“That was the real secret of the Tarahumara: they’d never forgotten what it felt like to love running. They remembered that running was mankind’s first fine art, our original act of inspired creation.”

RELATED: 5 Questions With Chris McDougall

Once A Runner — John L. Parker, Jr.

Once a Runner is filled with over-the-top writing, a central plot pitting fictional collegiate miler Quenton Cassidy against evil school bureaucrats, and a clichéd final race where everything is decided. Yet, its legions of fans will tell you the book is simply one of the only accurate depictions of what it means to really be a runner — day in and day out.

Until its re-release in 2009, the out-of-print 1978 novel was shared among track teams and passed between training partners. Used paperback copies sold for over $75 online. In 2008, Parker wrote a sequel, Again to Carthage, following an aging Cassidy’s quest to come back as a marathoner. The cult classic is a must read for all serious runners.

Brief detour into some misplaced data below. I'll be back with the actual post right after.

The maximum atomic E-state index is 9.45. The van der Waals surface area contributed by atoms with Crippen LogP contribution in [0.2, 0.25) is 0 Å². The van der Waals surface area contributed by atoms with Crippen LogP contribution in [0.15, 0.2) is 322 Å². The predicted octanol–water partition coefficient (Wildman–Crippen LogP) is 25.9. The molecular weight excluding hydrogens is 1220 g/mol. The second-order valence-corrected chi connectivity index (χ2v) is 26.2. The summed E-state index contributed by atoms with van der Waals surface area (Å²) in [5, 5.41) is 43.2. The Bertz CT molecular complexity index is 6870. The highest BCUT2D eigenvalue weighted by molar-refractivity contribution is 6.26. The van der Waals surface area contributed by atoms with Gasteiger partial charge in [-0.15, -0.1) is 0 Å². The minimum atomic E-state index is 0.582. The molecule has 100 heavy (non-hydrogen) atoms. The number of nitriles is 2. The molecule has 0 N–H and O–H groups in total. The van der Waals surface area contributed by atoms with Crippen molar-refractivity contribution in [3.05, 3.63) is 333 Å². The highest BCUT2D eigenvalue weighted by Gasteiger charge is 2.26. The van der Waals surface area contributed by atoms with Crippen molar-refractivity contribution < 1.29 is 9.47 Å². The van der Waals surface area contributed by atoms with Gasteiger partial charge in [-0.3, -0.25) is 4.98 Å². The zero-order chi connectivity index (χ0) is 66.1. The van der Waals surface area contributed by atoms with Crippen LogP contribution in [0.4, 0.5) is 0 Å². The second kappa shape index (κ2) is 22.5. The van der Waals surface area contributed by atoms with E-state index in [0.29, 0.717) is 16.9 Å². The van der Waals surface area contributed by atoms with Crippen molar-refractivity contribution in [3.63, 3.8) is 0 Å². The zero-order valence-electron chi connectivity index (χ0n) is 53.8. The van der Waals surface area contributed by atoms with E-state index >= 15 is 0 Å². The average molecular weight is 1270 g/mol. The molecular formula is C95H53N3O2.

“You don’t become a runner by winning a morning workout. The only true way is to marshal the ferocity of your ambition over the course of many days, weeks, months, and (if you could finally come to accept it) years. The Trial of Miles; Miles of Trials.”

What I Talk About When I Talk About Running — Haruki Murakami

Murakami is better known for his award-winning novels, like The Wind-Up Bird Chronicle and Kafka on the Shore. But in 2007, the lifelong distance runner turned his attention to chronicling his own athletic pursuits.